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Walmart reels in fishing gear sales via mobile campaignBy Lauren Johnson
Walmart has rolled out a new mobile initiative that lets consumers learn about fishing gear products and buy them via their handsets.
The ads let users play a game where they catch a fish in order to learn more about Walmart’s line of fishing products. The Walmart mobile ads are running inside the IMDB mobile site.
“Mass merchandisers understand that users search for product information and reviews before making a purchase,” said Gene Paek, vice president of interactive services at Factory Design Labs, Denver.
“Mass merchandisers like Walmart are seeing the trend of mobile consumption of their shoppers, so it makes perfect sense to deliver content to where their shoppers are consuming content,” he said.
“I call it fish where the fish are fishing.”
Mr. Paek is not associated with Walmart. He commented based on his expertise on the subject.
Walmart did not respond to press inquiries.
Fish on mobile
The copy for the mobile ads include the Walmart logo and encourage users to play a game.
When tapped on, the ads expand into a full-page. Consumers are then prompted to use their finger as a piece of bait to catch a fish as it swims by on the screen.
Once users successfully tap a fish, the ad promotes three types of fishing gear – reels, rods and accessories. Consumers are encouraged to shop the ads.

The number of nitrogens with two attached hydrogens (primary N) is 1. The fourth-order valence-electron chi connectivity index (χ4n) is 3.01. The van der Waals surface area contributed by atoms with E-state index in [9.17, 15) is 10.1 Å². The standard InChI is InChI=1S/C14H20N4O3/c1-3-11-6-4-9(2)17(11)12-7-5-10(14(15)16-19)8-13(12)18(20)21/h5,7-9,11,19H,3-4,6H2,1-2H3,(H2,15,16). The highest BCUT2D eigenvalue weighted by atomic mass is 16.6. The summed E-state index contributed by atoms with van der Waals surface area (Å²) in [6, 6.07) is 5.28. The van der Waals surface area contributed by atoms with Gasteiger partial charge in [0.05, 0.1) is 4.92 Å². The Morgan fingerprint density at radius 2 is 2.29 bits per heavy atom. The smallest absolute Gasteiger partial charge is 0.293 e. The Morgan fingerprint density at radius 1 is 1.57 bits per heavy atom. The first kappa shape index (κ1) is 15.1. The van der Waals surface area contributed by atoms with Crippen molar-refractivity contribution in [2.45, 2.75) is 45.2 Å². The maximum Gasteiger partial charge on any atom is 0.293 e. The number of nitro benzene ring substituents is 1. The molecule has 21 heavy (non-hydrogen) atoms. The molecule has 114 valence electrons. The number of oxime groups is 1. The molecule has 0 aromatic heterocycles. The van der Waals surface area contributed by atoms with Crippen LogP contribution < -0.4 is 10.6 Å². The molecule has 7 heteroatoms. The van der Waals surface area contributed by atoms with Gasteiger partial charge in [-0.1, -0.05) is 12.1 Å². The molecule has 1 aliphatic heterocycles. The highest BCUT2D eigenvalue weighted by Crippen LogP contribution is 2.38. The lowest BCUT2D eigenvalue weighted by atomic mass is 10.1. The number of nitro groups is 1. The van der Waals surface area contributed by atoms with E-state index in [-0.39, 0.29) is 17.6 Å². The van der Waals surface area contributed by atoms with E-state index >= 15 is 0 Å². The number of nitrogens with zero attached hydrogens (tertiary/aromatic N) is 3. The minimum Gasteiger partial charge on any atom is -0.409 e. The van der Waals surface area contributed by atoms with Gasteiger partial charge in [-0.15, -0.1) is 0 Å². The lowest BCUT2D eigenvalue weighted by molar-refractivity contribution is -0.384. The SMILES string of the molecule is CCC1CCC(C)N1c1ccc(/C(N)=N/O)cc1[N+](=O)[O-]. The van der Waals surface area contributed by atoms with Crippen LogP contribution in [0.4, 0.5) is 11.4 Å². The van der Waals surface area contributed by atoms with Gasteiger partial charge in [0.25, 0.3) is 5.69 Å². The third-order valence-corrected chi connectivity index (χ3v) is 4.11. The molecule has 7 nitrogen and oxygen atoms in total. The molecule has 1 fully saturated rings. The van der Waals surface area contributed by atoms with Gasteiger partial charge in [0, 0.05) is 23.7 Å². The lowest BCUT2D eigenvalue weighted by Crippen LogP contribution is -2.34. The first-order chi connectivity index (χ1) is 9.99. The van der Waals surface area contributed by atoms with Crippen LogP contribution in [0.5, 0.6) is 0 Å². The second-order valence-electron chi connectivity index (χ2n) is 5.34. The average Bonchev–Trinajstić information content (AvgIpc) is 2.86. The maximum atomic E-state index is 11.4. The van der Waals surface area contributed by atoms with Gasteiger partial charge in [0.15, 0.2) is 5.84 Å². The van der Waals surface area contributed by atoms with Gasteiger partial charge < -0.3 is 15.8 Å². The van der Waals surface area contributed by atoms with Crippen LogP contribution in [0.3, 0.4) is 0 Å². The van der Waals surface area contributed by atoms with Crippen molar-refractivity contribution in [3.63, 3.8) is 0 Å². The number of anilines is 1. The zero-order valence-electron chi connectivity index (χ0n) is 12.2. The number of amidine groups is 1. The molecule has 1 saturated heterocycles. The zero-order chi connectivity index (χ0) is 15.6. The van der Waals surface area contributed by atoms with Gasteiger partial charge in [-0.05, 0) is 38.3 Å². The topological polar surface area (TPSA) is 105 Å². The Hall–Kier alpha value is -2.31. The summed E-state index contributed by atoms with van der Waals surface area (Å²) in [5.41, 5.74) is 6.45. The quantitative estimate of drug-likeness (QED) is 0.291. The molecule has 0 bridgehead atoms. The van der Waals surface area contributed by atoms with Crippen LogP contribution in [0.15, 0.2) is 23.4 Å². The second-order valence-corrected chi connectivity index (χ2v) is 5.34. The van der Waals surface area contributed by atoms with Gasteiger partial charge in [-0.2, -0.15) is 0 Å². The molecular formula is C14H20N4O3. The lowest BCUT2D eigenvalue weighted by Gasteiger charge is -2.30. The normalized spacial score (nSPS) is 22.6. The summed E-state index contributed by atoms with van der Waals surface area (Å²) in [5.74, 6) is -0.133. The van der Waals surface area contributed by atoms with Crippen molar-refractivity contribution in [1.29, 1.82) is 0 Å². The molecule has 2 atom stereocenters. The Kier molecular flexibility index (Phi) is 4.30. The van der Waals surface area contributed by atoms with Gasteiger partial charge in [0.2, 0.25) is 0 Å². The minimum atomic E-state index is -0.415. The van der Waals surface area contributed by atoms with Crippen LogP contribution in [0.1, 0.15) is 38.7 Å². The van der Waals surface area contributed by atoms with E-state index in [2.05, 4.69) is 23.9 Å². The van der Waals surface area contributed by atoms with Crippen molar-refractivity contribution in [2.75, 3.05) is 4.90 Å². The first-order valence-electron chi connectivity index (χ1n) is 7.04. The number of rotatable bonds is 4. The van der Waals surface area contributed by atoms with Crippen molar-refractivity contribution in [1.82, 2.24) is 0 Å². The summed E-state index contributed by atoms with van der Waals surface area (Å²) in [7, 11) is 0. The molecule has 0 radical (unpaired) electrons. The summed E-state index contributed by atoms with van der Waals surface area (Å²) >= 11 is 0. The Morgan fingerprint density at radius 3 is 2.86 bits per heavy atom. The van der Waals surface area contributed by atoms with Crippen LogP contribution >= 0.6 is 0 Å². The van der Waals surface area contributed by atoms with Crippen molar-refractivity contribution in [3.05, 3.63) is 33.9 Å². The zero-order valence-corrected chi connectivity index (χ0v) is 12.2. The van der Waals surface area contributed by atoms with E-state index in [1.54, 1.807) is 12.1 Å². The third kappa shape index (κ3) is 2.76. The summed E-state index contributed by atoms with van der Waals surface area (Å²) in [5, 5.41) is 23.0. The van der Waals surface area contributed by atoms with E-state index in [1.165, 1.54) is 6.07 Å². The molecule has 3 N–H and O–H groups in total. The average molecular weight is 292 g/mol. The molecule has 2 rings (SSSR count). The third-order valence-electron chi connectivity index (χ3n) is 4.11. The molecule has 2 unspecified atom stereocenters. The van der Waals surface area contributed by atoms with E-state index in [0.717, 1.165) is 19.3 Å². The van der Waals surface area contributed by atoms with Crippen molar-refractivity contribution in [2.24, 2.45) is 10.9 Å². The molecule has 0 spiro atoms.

Users can learn more about Walmart’s products via the ads
The ad redirects users to Walmart’s Web site, where they can view a weekly circular ad based on their location.
Walmart is using the ads to bolster its local ad program, which sends emails to users with weekly deals based on what is on sale at the nearest store.
However, the site is not optimized and forces users to pinch and zoom to view information on the products.
When zoomed in on, consumers can shop the products and are taken to Walmart’s mobile site.
Although it is smart that consumers are ultimately given the option to buy from Walmart’s mobile site, making them click through from an un-optimized site makes the campaign fall flat.
Additionally, by leading to an un-optimized site first, the campaign most likely has a high initial drop-off number of interested consumers.
Instead, the initiative would have been planned better if consumers were taken to a mobile site to learn more about the local circular ad.
Using a mobile game as the incentive to get consumers immersed in a game is a great way for Walmart to promote a line of themed products, but leading to an un-optimized site leads to a poorly-executed campaign.
“More and more consumers are accessing brand content through mobile devices and if you’re driving users to experiences that aren’t optimized for mobile, you’re not going to achieve set forth goals,” Mr. Paek said.
“Not having an optimized mobile experience is equivalent to having paid media drive users to a 404 error page,” he said.
Lauren Johnson is editorial assistant on Mobile Commerce Daily, New York
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